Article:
The cornerstones of Britain's EU reform deal

British Prime Minister David Cameron has negotiated a series of reforms to his country's relationship with the European Union, ahead of a referendum on membership expected to take place later this year.

Britain has always been reserved about its place in the 28-member bloc, with euroscepticism growing in recent years.

The reforms, agreed after marathon talks in Brussels, are legally binding and can only be changed by unanimous agreement of all member states. They will only come into effect if Britons vote to remain inside the bloc.

Key aspects of the deal:


Britain has secured recognition that it is not committed to further political integration into the EU. The country has argued that it does not want to surrender more powers to Brussels.

References in EU treaties "to ever closer union do not apply to the United Kingdom," the text states. Wording to this effect is to be included in future treaty changes.

Cameron had also wanted to give national parliaments a greater say on EU issues.

The leaders agreed to a "red card" system that will allow 55 per cent of national parliaments to club together and stop or amend newly proposed EU legislation, if they believe the matter should be dealt with nationally.


Cameron's efforts to curb labour immigration proved particularly thorny. Many Britons fear that continental Europeans are saturating their job market and abusing the country's welfare system.

Under the deal, Britain can apply a "safeguard mechanism" that will restrict incoming workers' access to social benefits for four years, gradually raising entitlements over this period. Other member states will have to approve the measure, which can then apply to newly arrived workers for seven years.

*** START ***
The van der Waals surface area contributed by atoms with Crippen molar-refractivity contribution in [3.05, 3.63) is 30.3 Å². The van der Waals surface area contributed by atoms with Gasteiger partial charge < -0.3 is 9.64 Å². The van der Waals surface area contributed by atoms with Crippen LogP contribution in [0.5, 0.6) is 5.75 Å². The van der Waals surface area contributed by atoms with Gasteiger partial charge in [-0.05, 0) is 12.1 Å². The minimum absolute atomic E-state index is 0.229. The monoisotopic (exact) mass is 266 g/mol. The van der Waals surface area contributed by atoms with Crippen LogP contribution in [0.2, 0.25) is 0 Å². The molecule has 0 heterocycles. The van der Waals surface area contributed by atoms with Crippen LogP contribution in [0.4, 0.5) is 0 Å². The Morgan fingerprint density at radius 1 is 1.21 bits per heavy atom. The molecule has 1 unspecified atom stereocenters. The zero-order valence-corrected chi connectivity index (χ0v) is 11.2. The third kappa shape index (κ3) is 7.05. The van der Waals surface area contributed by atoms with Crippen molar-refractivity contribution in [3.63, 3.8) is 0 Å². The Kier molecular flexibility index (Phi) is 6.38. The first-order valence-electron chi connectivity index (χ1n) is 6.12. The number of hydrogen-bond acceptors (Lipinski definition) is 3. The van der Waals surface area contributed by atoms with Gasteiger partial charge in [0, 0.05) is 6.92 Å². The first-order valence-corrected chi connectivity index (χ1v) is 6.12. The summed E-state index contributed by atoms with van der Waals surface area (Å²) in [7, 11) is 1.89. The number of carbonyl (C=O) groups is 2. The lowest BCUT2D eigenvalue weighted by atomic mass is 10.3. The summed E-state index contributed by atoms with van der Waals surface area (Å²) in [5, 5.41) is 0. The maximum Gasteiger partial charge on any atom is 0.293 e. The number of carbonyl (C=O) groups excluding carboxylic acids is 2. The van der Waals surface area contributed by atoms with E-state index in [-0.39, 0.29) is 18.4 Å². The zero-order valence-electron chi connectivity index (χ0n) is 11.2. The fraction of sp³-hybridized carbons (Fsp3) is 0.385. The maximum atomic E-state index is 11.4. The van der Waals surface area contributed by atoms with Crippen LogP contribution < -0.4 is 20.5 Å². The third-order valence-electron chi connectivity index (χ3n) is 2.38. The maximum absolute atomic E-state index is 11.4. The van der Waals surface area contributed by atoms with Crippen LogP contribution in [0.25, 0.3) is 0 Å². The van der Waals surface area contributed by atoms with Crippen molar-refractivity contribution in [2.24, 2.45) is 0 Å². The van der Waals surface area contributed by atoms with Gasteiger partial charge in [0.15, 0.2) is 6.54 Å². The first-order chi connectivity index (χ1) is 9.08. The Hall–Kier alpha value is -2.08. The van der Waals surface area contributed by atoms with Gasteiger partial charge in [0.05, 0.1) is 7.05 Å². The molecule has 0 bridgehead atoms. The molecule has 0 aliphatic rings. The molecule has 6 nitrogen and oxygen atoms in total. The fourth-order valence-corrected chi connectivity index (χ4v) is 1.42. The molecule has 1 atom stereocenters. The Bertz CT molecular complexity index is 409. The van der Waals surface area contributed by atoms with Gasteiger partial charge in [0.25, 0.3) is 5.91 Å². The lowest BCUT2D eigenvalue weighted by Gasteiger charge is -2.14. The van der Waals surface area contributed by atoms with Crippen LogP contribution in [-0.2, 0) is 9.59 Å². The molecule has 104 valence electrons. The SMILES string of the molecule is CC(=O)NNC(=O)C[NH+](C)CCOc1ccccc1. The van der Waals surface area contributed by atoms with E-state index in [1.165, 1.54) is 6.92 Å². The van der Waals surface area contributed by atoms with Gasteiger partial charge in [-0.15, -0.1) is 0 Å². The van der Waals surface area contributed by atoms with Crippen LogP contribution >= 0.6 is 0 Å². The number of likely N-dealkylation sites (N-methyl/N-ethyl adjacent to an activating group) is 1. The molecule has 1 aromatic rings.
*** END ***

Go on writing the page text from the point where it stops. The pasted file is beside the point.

Another point of contention was a British bid to reduce child benefits to EU workers whose families live abroad.

EU leaders agreed to let any member state adapt child benefits for these workers to costs in the country where their family is living. Under the compromise, this will apply only to new claims until 2020, when it can be extended to previously existing child benefit payments.

The text includes wording to prevent this system from being extended to other benefits such as pensions.


Britain, which is home to the EU's largest financial hub, is worried that decisions taken by eurozone countries could harm its interests. London has no plans to ever adopt the euro.

In response, the leaders approved a mechanism to address the concerns of non-euro states, allowing them to trigger debates among the 28 EU leaders on initiatives that they believe harm their interests.

However, the mechanism "cannot constitute a veto nor delay urgent decisions," EU President Tusk has said.


Britain has been granted assurances that the EU will seek to improve its competitiveness, cut red tape for businesses, pursue an ambitious trade policy, encourage entrepreneurship and boost job creation.

Many people in Britain view the EU's single market - in which goods, people, services and capital can move freely - as one of the most attractive aspects of membership.

Last update: Fri, 24/06/2016 - 08:49

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